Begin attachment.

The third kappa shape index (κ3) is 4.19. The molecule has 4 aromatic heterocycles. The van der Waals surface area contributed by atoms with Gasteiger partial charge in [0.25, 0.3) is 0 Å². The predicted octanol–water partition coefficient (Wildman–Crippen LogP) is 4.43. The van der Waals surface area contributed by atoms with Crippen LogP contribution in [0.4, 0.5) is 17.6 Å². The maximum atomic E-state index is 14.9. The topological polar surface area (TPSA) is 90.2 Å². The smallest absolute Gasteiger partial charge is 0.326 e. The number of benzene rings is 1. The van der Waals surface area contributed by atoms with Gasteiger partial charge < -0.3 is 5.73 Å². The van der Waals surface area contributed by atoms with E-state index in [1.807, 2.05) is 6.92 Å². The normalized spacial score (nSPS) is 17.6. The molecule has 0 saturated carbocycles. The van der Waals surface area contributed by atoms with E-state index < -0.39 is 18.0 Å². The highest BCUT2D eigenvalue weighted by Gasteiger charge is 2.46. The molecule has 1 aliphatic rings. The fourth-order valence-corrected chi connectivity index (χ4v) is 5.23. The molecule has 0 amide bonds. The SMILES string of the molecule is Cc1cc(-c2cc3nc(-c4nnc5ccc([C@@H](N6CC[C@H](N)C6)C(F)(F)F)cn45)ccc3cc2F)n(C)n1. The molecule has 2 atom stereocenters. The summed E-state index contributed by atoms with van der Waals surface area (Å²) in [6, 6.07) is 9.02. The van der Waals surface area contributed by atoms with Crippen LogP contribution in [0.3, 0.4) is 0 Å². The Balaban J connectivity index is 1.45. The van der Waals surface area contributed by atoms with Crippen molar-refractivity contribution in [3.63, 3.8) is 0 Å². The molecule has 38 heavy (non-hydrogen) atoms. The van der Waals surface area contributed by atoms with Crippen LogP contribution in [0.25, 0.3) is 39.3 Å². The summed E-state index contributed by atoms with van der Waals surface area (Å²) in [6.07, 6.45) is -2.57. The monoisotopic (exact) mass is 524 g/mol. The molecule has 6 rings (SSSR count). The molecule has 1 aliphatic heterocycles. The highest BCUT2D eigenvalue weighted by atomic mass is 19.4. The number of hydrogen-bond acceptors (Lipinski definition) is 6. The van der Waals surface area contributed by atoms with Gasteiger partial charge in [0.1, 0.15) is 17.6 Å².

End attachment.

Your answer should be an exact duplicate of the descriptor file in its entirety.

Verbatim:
The third kappa shape index (κ3) is 4.19. The molecule has 4 aromatic heterocycles. The van der Waals surface area contributed by atoms with Gasteiger partial charge in [0.25, 0.3) is 0 Å². The predicted octanol–water partition coefficient (Wildman–Crippen LogP) is 4.43. The van der Waals surface area contributed by atoms with Crippen LogP contribution in [0.4, 0.5) is 17.6 Å². The maximum atomic E-state index is 14.9. The topological polar surface area (TPSA) is 90.2 Å². The smallest absolute Gasteiger partial charge is 0.326 e. The number of benzene rings is 1. The van der Waals surface area contributed by atoms with Gasteiger partial charge < -0.3 is 5.73 Å². The van der Waals surface area contributed by atoms with E-state index in [1.807, 2.05) is 6.92 Å². The normalized spacial score (nSPS) is 17.6. The molecule has 0 saturated carbocycles. The van der Waals surface area contributed by atoms with E-state index < -0.39 is 18.0 Å². The highest BCUT2D eigenvalue weighted by Gasteiger charge is 2.46. The molecule has 1 aliphatic rings. The fourth-order valence-corrected chi connectivity index (χ4v) is 5.23. The molecule has 0 amide bonds. The SMILES string of the molecule is Cc1cc(-c2cc3nc(-c4nnc5ccc([C@@H](N6CC[C@H](N)C6)C(F)(F)F)cn45)ccc3cc2F)n(C)n1. The molecule has 2 atom stereocenters. The summed E-state index contributed by atoms with van der Waals surface area (Å²) in [6, 6.07) is 9.02. The van der Waals surface area contributed by atoms with Crippen LogP contribution in [0.3, 0.4) is 0 Å². The Balaban J connectivity index is 1.45. The van der Waals surface area contributed by atoms with Crippen molar-refractivity contribution in [3.63, 3.8) is 0 Å². The molecule has 38 heavy (non-hydrogen) atoms. The van der Waals surface area contributed by atoms with Crippen LogP contribution in [0.25, 0.3) is 39.3 Å². The summed E-state index contributed by atoms with van der Waals surface area (Å²) in [6.07, 6.45) is -2.57. The monoisotopic (exact) mass is 524 g/mol. The molecule has 6 rings (SSSR count). The molecule has 1 aliphatic heterocycles. The highest BCUT2D eigenvalue weighted by atomic mass is 19.4. The number of hydrogen-bond acceptors (Lipinski definition) is 6. The van der Waals surface area contributed by atoms with Gasteiger partial charge in [0.1, 0.15) is 17.6 Å².